Re: virus scanning
On Mon, 16 Feb 2004 01:52, Josip Rodin <email@example.com> wrote:
> On Sun, Feb 15, 2004 at 05:08:40PM +1100, Russell Coker wrote:
> > > > This is easy to fix, just remove the MX record that points to gluck!
> > > > MX secondaries don't provide any benefit with the way the Internet
> > > > works today. They just cause needless bounces and administration
> > > > problems.
> > >
> > > No, they don't, when they're set up properly.
> > Setting up a secondary MX properly has been demonstrated to be beyond the
> > ability of 99.99% of all administrators.
> That's a fair point, but that doesn't mean that we have to classify d-a
> among the stupid majority; instead we can help them fix the problem.
d-a aren't stupid, but they do have other things to do with their time.
> Hey, I know all about it. Even when people don't do it entirely wrongly,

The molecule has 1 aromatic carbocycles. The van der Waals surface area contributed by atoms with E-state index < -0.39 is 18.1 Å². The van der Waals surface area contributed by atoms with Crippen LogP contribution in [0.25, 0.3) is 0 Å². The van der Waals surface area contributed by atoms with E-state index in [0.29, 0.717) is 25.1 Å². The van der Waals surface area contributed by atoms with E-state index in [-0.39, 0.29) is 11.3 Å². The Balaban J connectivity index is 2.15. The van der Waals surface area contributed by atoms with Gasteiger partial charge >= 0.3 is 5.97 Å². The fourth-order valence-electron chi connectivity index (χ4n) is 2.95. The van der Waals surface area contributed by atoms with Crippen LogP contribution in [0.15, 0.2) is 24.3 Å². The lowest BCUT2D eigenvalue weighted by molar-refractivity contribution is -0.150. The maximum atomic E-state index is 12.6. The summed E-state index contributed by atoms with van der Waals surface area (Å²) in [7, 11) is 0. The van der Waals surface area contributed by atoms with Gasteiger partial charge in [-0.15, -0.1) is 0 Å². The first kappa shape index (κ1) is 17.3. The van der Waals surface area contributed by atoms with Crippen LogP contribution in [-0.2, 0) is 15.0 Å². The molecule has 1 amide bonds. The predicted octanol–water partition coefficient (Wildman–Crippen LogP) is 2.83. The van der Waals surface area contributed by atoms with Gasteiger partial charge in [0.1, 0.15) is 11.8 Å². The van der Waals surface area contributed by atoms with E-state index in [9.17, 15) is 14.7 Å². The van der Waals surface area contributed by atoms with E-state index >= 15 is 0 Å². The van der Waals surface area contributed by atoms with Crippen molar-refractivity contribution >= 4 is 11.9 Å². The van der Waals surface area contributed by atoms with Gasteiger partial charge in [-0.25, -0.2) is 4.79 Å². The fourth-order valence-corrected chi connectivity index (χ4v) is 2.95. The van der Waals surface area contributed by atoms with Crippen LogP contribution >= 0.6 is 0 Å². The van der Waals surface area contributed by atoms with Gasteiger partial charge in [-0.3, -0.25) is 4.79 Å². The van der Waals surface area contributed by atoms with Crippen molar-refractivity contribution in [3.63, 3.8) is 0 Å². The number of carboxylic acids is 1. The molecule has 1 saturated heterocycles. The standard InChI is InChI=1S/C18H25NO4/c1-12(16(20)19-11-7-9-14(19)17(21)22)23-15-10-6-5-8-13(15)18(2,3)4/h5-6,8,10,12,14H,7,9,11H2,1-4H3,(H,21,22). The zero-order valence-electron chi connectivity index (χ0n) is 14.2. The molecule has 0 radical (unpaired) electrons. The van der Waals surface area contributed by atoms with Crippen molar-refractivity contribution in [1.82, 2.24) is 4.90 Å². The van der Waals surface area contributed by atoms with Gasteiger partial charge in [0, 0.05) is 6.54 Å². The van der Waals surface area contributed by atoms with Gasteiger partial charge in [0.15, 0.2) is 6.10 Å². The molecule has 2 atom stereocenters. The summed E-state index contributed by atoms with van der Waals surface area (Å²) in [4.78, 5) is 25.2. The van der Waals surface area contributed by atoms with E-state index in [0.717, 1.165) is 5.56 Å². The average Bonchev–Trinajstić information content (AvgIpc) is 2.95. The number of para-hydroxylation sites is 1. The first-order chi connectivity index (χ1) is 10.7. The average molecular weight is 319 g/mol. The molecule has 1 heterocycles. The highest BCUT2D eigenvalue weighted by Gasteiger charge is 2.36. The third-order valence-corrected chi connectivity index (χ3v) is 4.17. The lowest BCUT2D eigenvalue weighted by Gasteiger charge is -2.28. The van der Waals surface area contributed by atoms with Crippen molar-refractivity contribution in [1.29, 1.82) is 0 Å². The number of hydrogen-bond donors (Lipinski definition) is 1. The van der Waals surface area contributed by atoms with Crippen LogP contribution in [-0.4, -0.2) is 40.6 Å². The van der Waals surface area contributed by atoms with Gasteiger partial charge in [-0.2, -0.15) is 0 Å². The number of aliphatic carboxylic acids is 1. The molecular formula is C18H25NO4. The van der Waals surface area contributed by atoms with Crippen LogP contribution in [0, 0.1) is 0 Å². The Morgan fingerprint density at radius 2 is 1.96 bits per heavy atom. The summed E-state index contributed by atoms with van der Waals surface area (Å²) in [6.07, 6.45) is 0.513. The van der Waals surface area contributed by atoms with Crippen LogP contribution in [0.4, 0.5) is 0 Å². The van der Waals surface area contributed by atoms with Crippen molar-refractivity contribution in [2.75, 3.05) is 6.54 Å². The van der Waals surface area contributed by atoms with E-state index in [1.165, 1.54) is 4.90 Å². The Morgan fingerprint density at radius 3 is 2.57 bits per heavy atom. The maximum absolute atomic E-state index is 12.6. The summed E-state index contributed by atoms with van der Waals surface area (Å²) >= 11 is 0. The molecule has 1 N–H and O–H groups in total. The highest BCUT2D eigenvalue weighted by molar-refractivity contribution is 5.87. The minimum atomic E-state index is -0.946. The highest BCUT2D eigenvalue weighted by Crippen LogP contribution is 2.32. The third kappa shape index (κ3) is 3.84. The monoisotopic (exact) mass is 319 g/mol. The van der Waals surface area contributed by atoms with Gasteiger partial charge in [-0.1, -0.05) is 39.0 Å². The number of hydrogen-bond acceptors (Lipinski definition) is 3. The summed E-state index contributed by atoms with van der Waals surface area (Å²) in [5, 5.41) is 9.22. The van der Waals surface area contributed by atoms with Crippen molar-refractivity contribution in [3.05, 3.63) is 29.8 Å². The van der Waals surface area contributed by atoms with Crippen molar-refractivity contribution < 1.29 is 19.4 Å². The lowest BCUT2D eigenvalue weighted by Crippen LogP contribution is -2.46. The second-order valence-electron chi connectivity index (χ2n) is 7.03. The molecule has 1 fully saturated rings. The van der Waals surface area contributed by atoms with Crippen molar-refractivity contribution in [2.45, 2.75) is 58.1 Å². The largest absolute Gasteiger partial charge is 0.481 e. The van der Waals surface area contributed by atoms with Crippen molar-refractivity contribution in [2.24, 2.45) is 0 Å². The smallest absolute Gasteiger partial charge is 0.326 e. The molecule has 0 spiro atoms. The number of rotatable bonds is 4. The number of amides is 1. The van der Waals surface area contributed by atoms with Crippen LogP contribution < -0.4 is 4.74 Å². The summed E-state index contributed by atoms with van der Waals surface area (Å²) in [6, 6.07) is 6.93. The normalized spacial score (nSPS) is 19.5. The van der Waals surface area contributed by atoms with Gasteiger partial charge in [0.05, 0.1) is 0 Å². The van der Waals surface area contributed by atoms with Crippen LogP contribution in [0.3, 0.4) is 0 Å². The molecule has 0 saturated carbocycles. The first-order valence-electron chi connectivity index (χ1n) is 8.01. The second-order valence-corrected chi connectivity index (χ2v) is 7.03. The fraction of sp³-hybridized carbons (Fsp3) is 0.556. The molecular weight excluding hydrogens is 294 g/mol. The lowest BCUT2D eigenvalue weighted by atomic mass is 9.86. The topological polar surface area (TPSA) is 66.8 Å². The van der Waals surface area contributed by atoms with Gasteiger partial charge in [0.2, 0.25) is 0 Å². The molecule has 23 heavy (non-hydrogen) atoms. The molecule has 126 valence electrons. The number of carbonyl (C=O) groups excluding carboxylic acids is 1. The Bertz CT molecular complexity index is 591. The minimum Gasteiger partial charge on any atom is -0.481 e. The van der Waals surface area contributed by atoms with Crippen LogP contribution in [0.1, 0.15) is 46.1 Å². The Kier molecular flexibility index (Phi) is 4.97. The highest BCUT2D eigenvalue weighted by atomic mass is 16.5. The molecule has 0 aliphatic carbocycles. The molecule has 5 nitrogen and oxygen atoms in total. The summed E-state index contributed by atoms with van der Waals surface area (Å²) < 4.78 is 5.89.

> they can still screw up. Various yahoo.tld mail servers don't reject
> invalid recipients at RCPT stage but at DATA. (I highly doubt that they
> actually take the spam data and analyze it, but it must be more fun to get
> all that extra traffic, and screw up people's Exim callouts at the same
Unless you're doing call-outs then rejecting at the DATA stage is OK. If AOL
did the same then I wouldn't be getting all those spurious bounce messages
from AOL servers.
> > If so why not just have a SMTP proxy on the MX secondary which passes all
> > data through to the primary if it's available, and sends it locally for
> > queuing otherwise?
> Ahm. That's basically what a secondary MX usually does, you know. :)
No. Secondary MX's usually receive the mail, queue it, and then send it on if
possible. They don't just open a TCP connection to the primary and pipe the
data through unchanged.
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